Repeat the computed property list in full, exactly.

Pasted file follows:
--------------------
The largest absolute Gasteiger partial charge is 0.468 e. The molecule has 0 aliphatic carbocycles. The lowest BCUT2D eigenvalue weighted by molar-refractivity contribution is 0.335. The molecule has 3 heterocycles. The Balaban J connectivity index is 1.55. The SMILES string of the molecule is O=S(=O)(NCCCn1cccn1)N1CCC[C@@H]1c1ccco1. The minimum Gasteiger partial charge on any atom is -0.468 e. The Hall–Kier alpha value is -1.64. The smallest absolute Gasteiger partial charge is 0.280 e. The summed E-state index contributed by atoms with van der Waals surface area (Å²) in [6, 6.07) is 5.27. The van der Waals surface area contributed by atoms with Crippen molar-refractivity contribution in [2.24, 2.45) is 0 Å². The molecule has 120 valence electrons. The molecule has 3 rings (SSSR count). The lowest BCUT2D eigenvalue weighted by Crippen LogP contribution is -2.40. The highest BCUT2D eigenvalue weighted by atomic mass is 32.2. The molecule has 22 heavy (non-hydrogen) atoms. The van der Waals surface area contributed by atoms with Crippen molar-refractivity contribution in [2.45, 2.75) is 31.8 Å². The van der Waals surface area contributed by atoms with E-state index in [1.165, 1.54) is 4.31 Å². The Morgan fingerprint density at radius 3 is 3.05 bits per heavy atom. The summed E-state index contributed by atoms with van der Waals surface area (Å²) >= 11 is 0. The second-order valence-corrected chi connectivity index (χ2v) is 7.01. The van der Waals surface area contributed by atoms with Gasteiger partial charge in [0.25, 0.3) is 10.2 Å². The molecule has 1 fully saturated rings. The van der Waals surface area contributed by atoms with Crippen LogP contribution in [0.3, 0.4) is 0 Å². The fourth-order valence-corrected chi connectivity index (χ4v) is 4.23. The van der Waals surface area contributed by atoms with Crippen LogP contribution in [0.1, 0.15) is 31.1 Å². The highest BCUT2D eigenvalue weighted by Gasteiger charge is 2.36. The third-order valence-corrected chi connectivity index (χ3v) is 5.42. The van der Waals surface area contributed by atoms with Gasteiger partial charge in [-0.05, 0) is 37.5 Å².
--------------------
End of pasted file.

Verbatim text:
The largest absolute Gasteiger partial charge is 0.468 e. The molecule has 0 aliphatic carbocycles. The lowest BCUT2D eigenvalue weighted by molar-refractivity contribution is 0.335. The molecule has 3 heterocycles. The Balaban J connectivity index is 1.55. The SMILES string of the molecule is O=S(=O)(NCCCn1cccn1)N1CCC[C@@H]1c1ccco1. The minimum Gasteiger partial charge on any atom is -0.468 e. The Hall–Kier alpha value is -1.64. The smallest absolute Gasteiger partial charge is 0.280 e. The summed E-state index contributed by atoms with van der Waals surface area (Å²) in [6, 6.07) is 5.27. The van der Waals surface area contributed by atoms with Crippen molar-refractivity contribution in [2.24, 2.45) is 0 Å². The molecule has 120 valence electrons. The molecule has 3 rings (SSSR count). The lowest BCUT2D eigenvalue weighted by Crippen LogP contribution is -2.40. The highest BCUT2D eigenvalue weighted by atomic mass is 32.2. The molecule has 22 heavy (non-hydrogen) atoms. The van der Waals surface area contributed by atoms with Crippen molar-refractivity contribution in [2.45, 2.75) is 31.8 Å². The van der Waals surface area contributed by atoms with E-state index in [1.165, 1.54) is 4.31 Å². The Morgan fingerprint density at radius 3 is 3.05 bits per heavy atom. The summed E-state index contributed by atoms with van der Waals surface area (Å²) >= 11 is 0. The second-order valence-corrected chi connectivity index (χ2v) is 7.01. The van der Waals surface area contributed by atoms with Gasteiger partial charge in [0.25, 0.3) is 10.2 Å². The molecule has 1 fully saturated rings. The van der Waals surface area contributed by atoms with Crippen LogP contribution in [0.3, 0.4) is 0 Å². The fourth-order valence-corrected chi connectivity index (χ4v) is 4.23. The van der Waals surface area contributed by atoms with Crippen LogP contribution in [0.1, 0.15) is 31.1 Å². The highest BCUT2D eigenvalue weighted by Gasteiger charge is 2.36. The third-order valence-corrected chi connectivity index (χ3v) is 5.42. The van der Waals surface area contributed by atoms with Gasteiger partial charge in [-0.05, 0) is 37.5 Å².